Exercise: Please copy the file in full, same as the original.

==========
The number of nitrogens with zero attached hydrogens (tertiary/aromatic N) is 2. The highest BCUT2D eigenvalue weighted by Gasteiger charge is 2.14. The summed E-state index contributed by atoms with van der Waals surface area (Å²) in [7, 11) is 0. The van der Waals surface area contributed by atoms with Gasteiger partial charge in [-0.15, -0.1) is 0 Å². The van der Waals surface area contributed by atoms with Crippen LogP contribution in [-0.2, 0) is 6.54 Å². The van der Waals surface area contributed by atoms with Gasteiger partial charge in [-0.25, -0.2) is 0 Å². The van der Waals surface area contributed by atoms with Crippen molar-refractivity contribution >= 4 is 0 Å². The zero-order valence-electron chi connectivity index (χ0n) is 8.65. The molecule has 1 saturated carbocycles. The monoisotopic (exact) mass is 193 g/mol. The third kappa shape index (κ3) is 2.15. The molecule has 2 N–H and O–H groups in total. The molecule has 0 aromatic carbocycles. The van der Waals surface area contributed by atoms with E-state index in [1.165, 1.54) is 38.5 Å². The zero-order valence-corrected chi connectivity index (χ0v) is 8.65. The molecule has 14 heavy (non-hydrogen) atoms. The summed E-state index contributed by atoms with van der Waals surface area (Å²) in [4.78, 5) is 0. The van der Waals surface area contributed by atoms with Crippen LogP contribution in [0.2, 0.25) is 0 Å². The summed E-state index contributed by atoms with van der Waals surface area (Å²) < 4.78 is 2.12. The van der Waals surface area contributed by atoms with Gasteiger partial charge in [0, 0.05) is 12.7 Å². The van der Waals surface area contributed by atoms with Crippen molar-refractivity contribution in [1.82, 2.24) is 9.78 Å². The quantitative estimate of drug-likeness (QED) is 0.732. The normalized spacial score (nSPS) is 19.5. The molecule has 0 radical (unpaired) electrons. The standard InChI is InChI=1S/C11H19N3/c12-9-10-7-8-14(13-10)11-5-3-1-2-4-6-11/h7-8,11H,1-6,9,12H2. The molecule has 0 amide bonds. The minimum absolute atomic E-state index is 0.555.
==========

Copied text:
The number of nitrogens with zero attached hydrogens (tertiary/aromatic N) is 2. The highest BCUT2D eigenvalue weighted by Gasteiger charge is 2.14. The summed E-state index contributed by atoms with van der Waals surface area (Å²) in [7, 11) is 0. The van der Waals surface area contributed by atoms with Gasteiger partial charge in [-0.15, -0.1) is 0 Å². The van der Waals surface area contributed by atoms with Crippen LogP contribution in [-0.2, 0) is 6.54 Å². The van der Waals surface area contributed by atoms with Gasteiger partial charge in [-0.25, -0.2) is 0 Å². The van der Waals surface area contributed by atoms with Crippen molar-refractivity contribution >= 4 is 0 Å². The zero-order valence-electron chi connectivity index (χ0n) is 8.65. The molecule has 1 saturated carbocycles. The monoisotopic (exact) mass is 193 g/mol. The third kappa shape index (κ3) is 2.15. The molecule has 2 N–H and O–H groups in total. The molecule has 0 aromatic carbocycles. The van der Waals surface area contributed by atoms with E-state index in [1.165, 1.54) is 38.5 Å². The zero-order valence-corrected chi connectivity index (χ0v) is 8.65. The molecule has 14 heavy (non-hydrogen) atoms. The summed E-state index contributed by atoms with van der Waals surface area (Å²) in [4.78, 5) is 0. The van der Waals surface area contributed by atoms with Crippen LogP contribution in [0.2, 0.25) is 0 Å². The summed E-state index contributed by atoms with van der Waals surface area (Å²) < 4.78 is 2.12. The van der Waals surface area contributed by atoms with Gasteiger partial charge in [0, 0.05) is 12.7 Å². The van der Waals surface area contributed by atoms with Crippen molar-refractivity contribution in [1.82, 2.24) is 9.78 Å². The quantitative estimate of drug-likeness (QED) is 0.732. The normalized spacial score (nSPS) is 19.5. The molecule has 0 radical (unpaired) electrons. The standard InChI is InChI=1S/C11H19N3/c12-9-10-7-8-14(13-10)11-5-3-1-2-4-6-11/h7-8,11H,1-6,9,12H2. The molecule has 0 amide bonds. The minimum absolute atomic E-state index is 0.555.